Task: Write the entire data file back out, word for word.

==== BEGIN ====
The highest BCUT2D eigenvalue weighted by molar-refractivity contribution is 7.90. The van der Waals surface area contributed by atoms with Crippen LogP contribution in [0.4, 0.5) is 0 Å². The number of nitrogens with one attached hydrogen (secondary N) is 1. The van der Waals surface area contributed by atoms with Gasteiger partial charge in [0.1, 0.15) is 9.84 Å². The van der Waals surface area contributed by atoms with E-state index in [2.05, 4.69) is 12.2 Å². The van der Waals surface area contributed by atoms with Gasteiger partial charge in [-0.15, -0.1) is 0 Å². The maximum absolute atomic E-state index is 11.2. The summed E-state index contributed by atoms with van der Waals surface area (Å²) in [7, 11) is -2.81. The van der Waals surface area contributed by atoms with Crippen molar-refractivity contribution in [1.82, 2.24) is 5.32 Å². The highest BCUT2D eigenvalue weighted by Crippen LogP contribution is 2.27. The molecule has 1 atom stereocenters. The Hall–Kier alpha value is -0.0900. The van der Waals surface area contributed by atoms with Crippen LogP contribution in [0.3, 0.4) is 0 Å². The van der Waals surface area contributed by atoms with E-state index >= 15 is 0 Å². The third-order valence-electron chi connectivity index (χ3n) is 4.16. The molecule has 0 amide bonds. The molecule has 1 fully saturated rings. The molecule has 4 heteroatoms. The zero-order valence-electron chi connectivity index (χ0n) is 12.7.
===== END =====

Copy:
The highest BCUT2D eigenvalue weighted by molar-refractivity contribution is 7.90. The van der Waals surface area contributed by atoms with Crippen LogP contribution in [0.4, 0.5) is 0 Å². The number of nitrogens with one attached hydrogen (secondary N) is 1. The van der Waals surface area contributed by atoms with Gasteiger partial charge in [0.1, 0.15) is 9.84 Å². The van der Waals surface area contributed by atoms with E-state index in [2.05, 4.69) is 12.2 Å². The van der Waals surface area contributed by atoms with Gasteiger partial charge in [-0.15, -0.1) is 0 Å². The maximum absolute atomic E-state index is 11.2. The summed E-state index contributed by atoms with van der Waals surface area (Å²) in [7, 11) is -2.81. The van der Waals surface area contributed by atoms with Crippen molar-refractivity contribution in [1.82, 2.24) is 5.32 Å². The highest BCUT2D eigenvalue weighted by Crippen LogP contribution is 2.27. The molecule has 1 atom stereocenters. The Hall–Kier alpha value is -0.0900. The van der Waals surface area contributed by atoms with Crippen LogP contribution in [0.3, 0.4) is 0 Å². The van der Waals surface area contributed by atoms with E-state index >= 15 is 0 Å². The third-order valence-electron chi connectivity index (χ3n) is 4.16. The molecule has 0 amide bonds. The molecule has 1 fully saturated rings. The molecule has 4 heteroatoms. The zero-order valence-electron chi connectivity index (χ0n) is 12.7.